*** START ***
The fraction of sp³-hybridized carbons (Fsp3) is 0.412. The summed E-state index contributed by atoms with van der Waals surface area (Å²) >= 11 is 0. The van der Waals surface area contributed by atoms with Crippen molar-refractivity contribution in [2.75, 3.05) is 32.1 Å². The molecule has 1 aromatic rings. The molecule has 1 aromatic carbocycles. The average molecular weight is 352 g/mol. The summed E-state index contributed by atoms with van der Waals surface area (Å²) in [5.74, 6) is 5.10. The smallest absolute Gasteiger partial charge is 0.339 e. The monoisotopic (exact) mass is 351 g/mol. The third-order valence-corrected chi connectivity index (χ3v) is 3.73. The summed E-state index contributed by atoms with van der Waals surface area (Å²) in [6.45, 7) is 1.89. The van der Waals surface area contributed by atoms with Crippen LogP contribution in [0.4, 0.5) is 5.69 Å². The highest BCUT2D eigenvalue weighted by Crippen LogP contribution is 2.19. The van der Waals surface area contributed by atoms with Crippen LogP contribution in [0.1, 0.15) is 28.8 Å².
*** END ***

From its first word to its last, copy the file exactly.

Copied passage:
The fraction of sp³-hybridized carbons (Fsp3) is 0.412. The summed E-state index contributed by atoms with van der Waals surface area (Å²) >= 11 is 0. The van der Waals surface area contributed by atoms with Crippen molar-refractivity contribution in [2.75, 3.05) is 32.1 Å². The molecule has 1 aromatic rings. The molecule has 1 aromatic carbocycles. The average molecular weight is 352 g/mol. The summed E-state index contributed by atoms with van der Waals surface area (Å²) in [5.74, 6) is 5.10. The smallest absolute Gasteiger partial charge is 0.339 e. The monoisotopic (exact) mass is 351 g/mol. The third-order valence-corrected chi connectivity index (χ3v) is 3.73. The summed E-state index contributed by atoms with van der Waals surface area (Å²) in [6.45, 7) is 1.89. The van der Waals surface area contributed by atoms with Crippen LogP contribution in [0.4, 0.5) is 5.69 Å². The highest BCUT2D eigenvalue weighted by Crippen LogP contribution is 2.19. The van der Waals surface area contributed by atoms with Crippen LogP contribution in [0.1, 0.15) is 28.8 Å².